Quaker Valley ready for new full-day kindergarten
Monday, August 12, 2019 | 6:00 AM
Kindergartners in the Quaker Valley School District will have a full day of learning in 2019-20, with added time focused on art, music and physical education.
Students will even get an added afternoon snack and down time to help them recharge their batteries as they adjust to a full day of school.
This year, Quaker Valley’s kindergarten program is expanding by roughly 90 minutes to a full-day program, with kindergartners in school until 3:35 p.m., along with the rest of their elementary peers.
In recent years, Quaker Valley’s kindergartners were dismissed around 2:15 p.m.
Moving to full-day kindergarten not only allows the district to save money, but also to provide additional programming and instruction for students, said Andrew Surloff, assistant superintendent.
“It was sort of an easy decision to make,” he said.
Kindergarten through ninth-grade students head back to class Aug. 21. Grades 10 to 12 head back Aug. 22.
With the 2:15 p.m. kindergarten dismissal, the district had to have additional buses circulating to drop off students. It cost $125,000 a year for buses to run that added drop-off time, Surloff said.
While students in upper grades received art, music and physical education instruction from teachers specializing in those areas, the kindergarten classroom teachers were the ones incorporating those topics into the day.
By extending the day, kindergartners can be taught art, music and physical education by those specialized teachers, along with computer and library on a rotating schedule.
By adjusting schedules, there was no need to add staff, Surloff said.
The district conducted a survey and found that more than 70% of families supported the idea of moving to full-day kindergarten. Many working families already had been sending their child to after-school programming until they could be picked up, he said.
School board members made the decision in April 2018 to move to a full-day program. The last year was spent scheduling, planning and communicating the changes, Surloff said.
Andrea Croft, a kindergarten teacher in the district for 15 years who serves as the district’s kindergarten coordinator, said administration and teachers spent a lot of time working on the new schedule. They contacted other districts to see how their full-day programs worked.
“We put a lot of research into creating a bell schedule that we thought would be a good fit for our Quaker Valley kindergartners,” Croft said.
The morning, and up until 2:15 p.m., will look like kindergarten of old.
At the time when students would have gone home, they’ll have a snack, “a little R&R,” as Croft put it, and an added recess.
Then, they will rotate during the week through their “special” classes of art, music, physical education, computer and library, where they will now get formal instruction from teachers specialized in those areas.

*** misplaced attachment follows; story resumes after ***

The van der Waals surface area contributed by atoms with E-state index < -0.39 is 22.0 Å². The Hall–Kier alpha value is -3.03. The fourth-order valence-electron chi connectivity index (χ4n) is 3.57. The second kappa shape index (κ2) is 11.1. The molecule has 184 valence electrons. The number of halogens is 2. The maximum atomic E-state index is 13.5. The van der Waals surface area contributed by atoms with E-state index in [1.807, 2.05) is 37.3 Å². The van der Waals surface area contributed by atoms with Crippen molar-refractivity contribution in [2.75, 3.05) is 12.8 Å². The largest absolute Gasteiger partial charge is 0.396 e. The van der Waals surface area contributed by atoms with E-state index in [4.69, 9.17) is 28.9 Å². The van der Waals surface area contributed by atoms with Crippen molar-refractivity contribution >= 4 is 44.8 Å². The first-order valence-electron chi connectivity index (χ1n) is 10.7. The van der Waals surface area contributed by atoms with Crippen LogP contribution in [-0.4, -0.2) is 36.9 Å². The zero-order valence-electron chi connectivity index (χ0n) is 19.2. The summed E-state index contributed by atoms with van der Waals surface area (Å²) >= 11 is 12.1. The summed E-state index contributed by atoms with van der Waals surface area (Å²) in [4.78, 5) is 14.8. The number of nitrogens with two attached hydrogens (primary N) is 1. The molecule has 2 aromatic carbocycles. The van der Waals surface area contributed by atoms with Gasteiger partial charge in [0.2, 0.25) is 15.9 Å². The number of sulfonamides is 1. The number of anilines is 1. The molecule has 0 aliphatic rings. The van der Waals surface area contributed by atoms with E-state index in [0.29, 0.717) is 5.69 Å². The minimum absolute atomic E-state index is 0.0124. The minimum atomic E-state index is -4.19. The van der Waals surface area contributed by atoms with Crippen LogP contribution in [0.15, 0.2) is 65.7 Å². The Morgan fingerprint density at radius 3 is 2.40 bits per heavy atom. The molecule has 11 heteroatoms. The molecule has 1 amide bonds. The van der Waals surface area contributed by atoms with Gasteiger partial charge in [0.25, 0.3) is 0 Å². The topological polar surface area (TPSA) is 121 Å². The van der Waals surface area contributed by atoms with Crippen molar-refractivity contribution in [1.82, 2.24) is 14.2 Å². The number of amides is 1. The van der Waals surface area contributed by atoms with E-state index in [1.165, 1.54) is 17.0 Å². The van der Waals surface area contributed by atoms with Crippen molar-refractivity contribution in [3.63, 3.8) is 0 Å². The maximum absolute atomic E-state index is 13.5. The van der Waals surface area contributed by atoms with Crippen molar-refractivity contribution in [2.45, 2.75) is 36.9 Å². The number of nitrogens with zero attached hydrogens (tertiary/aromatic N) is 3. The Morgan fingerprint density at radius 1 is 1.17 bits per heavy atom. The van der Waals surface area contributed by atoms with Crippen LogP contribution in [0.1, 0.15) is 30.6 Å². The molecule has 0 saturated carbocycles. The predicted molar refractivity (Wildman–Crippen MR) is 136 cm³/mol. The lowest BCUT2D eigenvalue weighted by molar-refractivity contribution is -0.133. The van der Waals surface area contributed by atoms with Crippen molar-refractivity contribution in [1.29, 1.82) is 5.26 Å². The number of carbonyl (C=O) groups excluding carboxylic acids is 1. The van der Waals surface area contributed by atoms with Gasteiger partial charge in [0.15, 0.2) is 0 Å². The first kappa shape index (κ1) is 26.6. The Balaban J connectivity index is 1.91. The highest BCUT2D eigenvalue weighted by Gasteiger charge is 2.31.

“We’re looking forward to having these kindergartners here, as always. Every year is really exciting and this year is extra special,” Croft said.
Having the added formalized special classes allows the district to focus on “educating the whole child,” outside of just the traditional academics, Surloff said. Teachers also can use the extra down time, if needed, to go over lessons with students if they feel they need caught up, he said.
District leaders communicated the changes with parents at kindergarten round-up and orientation events, Surloff said.
Carmee Horton of Bell Acres, has four children. Her oldest, Madeline and Wesley, went through the three-quarter day program at Edgeworth Elementary.
“They loved it. It was just wonderful,” she said.
Her third child, Elsa, is headed to kindergarten this year. Elsa has been building up to kindergarten, attending half days at Montessori Children’s Community for the last two years.
Carmee is looking forward to the new year and full-day kindergarten program.
“I think it will be a really good experience,” she said, noting that her children do not have problems socializing. “I think that she’s just really going to blossom in this world.”
She likes that Elsa will get to experience the entire day and ride the bus home with her siblings.
“There is a big learning curve that they accomplish by watching the older children. I think it’s going to be really good for them to be more integrated into that school community,” said Carmee, whose youngest, Julia, is headed to kindergarten in a year.
Surloff cautions that some kiddos might come home tired on the first few weeks of school.
“Allow some stamina to build up,” he said. “It’s just like any new exercise. The first couple weeks, you’re a little extra sore and a little extra tired, but you build stamina and those things kind of fade away. This is a major new exercise for these young people.”